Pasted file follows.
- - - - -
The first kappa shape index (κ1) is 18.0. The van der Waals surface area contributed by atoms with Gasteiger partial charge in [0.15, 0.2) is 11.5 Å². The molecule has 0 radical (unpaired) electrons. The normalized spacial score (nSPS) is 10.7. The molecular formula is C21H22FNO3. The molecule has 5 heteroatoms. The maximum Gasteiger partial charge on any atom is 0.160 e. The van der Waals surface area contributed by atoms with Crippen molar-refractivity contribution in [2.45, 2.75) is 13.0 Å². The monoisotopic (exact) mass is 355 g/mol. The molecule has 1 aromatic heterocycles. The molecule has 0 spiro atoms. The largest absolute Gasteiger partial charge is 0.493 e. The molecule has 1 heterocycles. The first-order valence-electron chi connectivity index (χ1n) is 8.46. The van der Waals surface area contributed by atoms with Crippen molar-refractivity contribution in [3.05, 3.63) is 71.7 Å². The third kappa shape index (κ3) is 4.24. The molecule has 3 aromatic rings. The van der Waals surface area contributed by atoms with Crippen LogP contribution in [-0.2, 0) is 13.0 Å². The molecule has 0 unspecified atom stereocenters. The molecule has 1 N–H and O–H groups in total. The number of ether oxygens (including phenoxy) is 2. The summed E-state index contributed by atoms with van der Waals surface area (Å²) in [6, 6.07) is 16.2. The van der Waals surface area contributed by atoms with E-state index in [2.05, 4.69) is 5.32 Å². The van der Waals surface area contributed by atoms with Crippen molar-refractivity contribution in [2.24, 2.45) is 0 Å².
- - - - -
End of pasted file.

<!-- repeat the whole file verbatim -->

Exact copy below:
The first kappa shape index (κ1) is 18.0. The van der Waals surface area contributed by atoms with Gasteiger partial charge in [0.15, 0.2) is 11.5 Å². The molecule has 0 radical (unpaired) electrons. The normalized spacial score (nSPS) is 10.7. The molecular formula is C21H22FNO3. The molecule has 5 heteroatoms. The maximum Gasteiger partial charge on any atom is 0.160 e. The van der Waals surface area contributed by atoms with Crippen molar-refractivity contribution in [2.45, 2.75) is 13.0 Å². The monoisotopic (exact) mass is 355 g/mol. The molecule has 1 aromatic heterocycles. The molecule has 0 spiro atoms. The largest absolute Gasteiger partial charge is 0.493 e. The molecule has 1 heterocycles. The first-order valence-electron chi connectivity index (χ1n) is 8.46. The van der Waals surface area contributed by atoms with Crippen molar-refractivity contribution in [3.05, 3.63) is 71.7 Å². The third kappa shape index (κ3) is 4.24. The molecule has 3 aromatic rings. The van der Waals surface area contributed by atoms with Crippen LogP contribution in [-0.2, 0) is 13.0 Å². The molecule has 0 unspecified atom stereocenters. The molecule has 1 N–H and O–H groups in total. The number of ether oxygens (including phenoxy) is 2. The summed E-state index contributed by atoms with van der Waals surface area (Å²) in [6, 6.07) is 16.2. The van der Waals surface area contributed by atoms with E-state index in [2.05, 4.69) is 5.32 Å². The van der Waals surface area contributed by atoms with Crippen molar-refractivity contribution in [2.24, 2.45) is 0 Å².